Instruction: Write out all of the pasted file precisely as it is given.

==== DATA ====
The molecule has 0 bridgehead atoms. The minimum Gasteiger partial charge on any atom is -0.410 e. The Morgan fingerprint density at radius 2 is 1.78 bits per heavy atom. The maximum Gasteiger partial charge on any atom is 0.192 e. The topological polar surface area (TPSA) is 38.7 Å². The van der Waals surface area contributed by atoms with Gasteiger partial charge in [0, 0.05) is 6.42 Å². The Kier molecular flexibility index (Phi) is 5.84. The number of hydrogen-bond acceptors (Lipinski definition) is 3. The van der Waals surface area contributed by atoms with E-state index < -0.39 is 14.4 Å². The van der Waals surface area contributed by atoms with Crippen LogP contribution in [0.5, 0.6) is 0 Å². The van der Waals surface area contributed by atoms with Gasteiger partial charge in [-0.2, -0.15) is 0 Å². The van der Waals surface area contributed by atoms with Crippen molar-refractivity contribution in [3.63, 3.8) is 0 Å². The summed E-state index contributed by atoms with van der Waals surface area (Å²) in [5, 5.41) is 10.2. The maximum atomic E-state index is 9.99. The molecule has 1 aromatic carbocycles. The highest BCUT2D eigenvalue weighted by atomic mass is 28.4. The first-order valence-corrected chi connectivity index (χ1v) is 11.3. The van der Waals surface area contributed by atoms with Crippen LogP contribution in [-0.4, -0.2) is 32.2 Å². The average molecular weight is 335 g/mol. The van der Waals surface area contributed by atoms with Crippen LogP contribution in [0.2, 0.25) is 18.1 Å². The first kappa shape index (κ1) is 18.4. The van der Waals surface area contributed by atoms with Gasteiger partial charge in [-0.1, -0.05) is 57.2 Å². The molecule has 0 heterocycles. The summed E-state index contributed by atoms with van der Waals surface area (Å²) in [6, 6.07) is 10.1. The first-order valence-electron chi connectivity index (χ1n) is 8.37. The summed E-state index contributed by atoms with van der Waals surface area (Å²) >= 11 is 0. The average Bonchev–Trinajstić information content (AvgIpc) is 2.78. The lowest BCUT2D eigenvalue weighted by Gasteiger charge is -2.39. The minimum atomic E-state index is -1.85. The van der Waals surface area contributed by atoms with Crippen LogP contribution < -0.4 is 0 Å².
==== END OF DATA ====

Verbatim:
The molecule has 0 bridgehead atoms. The minimum Gasteiger partial charge on any atom is -0.410 e. The Morgan fingerprint density at radius 2 is 1.78 bits per heavy atom. The maximum Gasteiger partial charge on any atom is 0.192 e. The topological polar surface area (TPSA) is 38.7 Å². The van der Waals surface area contributed by atoms with Gasteiger partial charge in [0, 0.05) is 6.42 Å². The Kier molecular flexibility index (Phi) is 5.84. The number of hydrogen-bond acceptors (Lipinski definition) is 3. The van der Waals surface area contributed by atoms with E-state index < -0.39 is 14.4 Å². The van der Waals surface area contributed by atoms with Crippen LogP contribution in [0.5, 0.6) is 0 Å². The van der Waals surface area contributed by atoms with Gasteiger partial charge in [-0.2, -0.15) is 0 Å². The van der Waals surface area contributed by atoms with Crippen molar-refractivity contribution in [3.63, 3.8) is 0 Å². The summed E-state index contributed by atoms with van der Waals surface area (Å²) in [5, 5.41) is 10.2. The maximum atomic E-state index is 9.99. The molecule has 1 aromatic carbocycles. The highest BCUT2D eigenvalue weighted by atomic mass is 28.4. The first-order valence-corrected chi connectivity index (χ1v) is 11.3. The van der Waals surface area contributed by atoms with Crippen LogP contribution in [-0.4, -0.2) is 32.2 Å². The average molecular weight is 335 g/mol. The van der Waals surface area contributed by atoms with Crippen LogP contribution in [0.2, 0.25) is 18.1 Å². The first kappa shape index (κ1) is 18.4. The van der Waals surface area contributed by atoms with Gasteiger partial charge in [-0.1, -0.05) is 57.2 Å². The molecule has 0 heterocycles. The summed E-state index contributed by atoms with van der Waals surface area (Å²) in [6, 6.07) is 10.1. The first-order valence-electron chi connectivity index (χ1n) is 8.37. The summed E-state index contributed by atoms with van der Waals surface area (Å²) >= 11 is 0. The average Bonchev–Trinajstić information content (AvgIpc) is 2.78. The lowest BCUT2D eigenvalue weighted by Gasteiger charge is -2.39. The minimum atomic E-state index is -1.85. The van der Waals surface area contributed by atoms with Crippen LogP contribution < -0.4 is 0 Å².